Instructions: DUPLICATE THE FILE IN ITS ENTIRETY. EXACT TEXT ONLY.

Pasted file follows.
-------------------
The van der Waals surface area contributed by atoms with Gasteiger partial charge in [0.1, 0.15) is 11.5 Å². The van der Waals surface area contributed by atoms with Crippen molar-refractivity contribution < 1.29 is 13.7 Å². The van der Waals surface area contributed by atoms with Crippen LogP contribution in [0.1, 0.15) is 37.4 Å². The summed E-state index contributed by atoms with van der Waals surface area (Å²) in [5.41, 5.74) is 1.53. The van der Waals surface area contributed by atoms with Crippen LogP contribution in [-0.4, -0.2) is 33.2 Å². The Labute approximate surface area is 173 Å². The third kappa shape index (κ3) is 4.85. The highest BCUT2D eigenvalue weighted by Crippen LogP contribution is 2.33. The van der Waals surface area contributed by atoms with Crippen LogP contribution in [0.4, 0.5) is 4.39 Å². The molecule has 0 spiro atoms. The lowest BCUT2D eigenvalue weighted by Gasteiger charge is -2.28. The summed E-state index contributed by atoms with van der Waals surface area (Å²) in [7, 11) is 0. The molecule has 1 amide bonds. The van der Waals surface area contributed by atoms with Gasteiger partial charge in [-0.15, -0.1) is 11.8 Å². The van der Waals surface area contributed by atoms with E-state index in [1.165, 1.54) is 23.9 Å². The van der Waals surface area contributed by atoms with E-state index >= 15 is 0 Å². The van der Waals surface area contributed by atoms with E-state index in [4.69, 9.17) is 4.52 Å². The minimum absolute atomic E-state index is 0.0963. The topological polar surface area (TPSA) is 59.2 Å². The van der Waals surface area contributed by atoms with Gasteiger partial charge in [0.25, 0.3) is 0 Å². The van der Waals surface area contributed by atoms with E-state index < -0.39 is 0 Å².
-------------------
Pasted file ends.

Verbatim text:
The van der Waals surface area contributed by atoms with Gasteiger partial charge in [0.1, 0.15) is 11.5 Å². The van der Waals surface area contributed by atoms with Crippen molar-refractivity contribution < 1.29 is 13.7 Å². The van der Waals surface area contributed by atoms with Crippen LogP contribution in [0.1, 0.15) is 37.4 Å². The summed E-state index contributed by atoms with van der Waals surface area (Å²) in [5.41, 5.74) is 1.53. The van der Waals surface area contributed by atoms with Crippen LogP contribution in [-0.4, -0.2) is 33.2 Å². The Labute approximate surface area is 173 Å². The third kappa shape index (κ3) is 4.85. The highest BCUT2D eigenvalue weighted by Crippen LogP contribution is 2.33. The van der Waals surface area contributed by atoms with Crippen LogP contribution in [0.4, 0.5) is 4.39 Å². The molecule has 0 spiro atoms. The lowest BCUT2D eigenvalue weighted by Gasteiger charge is -2.28. The summed E-state index contributed by atoms with van der Waals surface area (Å²) in [7, 11) is 0. The molecule has 1 amide bonds. The van der Waals surface area contributed by atoms with Gasteiger partial charge in [-0.15, -0.1) is 11.8 Å². The van der Waals surface area contributed by atoms with E-state index in [1.165, 1.54) is 23.9 Å². The van der Waals surface area contributed by atoms with E-state index >= 15 is 0 Å². The van der Waals surface area contributed by atoms with E-state index in [4.69, 9.17) is 4.52 Å². The minimum absolute atomic E-state index is 0.0963. The topological polar surface area (TPSA) is 59.2 Å². The van der Waals surface area contributed by atoms with Gasteiger partial charge in [0.25, 0.3) is 0 Å². The van der Waals surface area contributed by atoms with E-state index < -0.39 is 0 Å².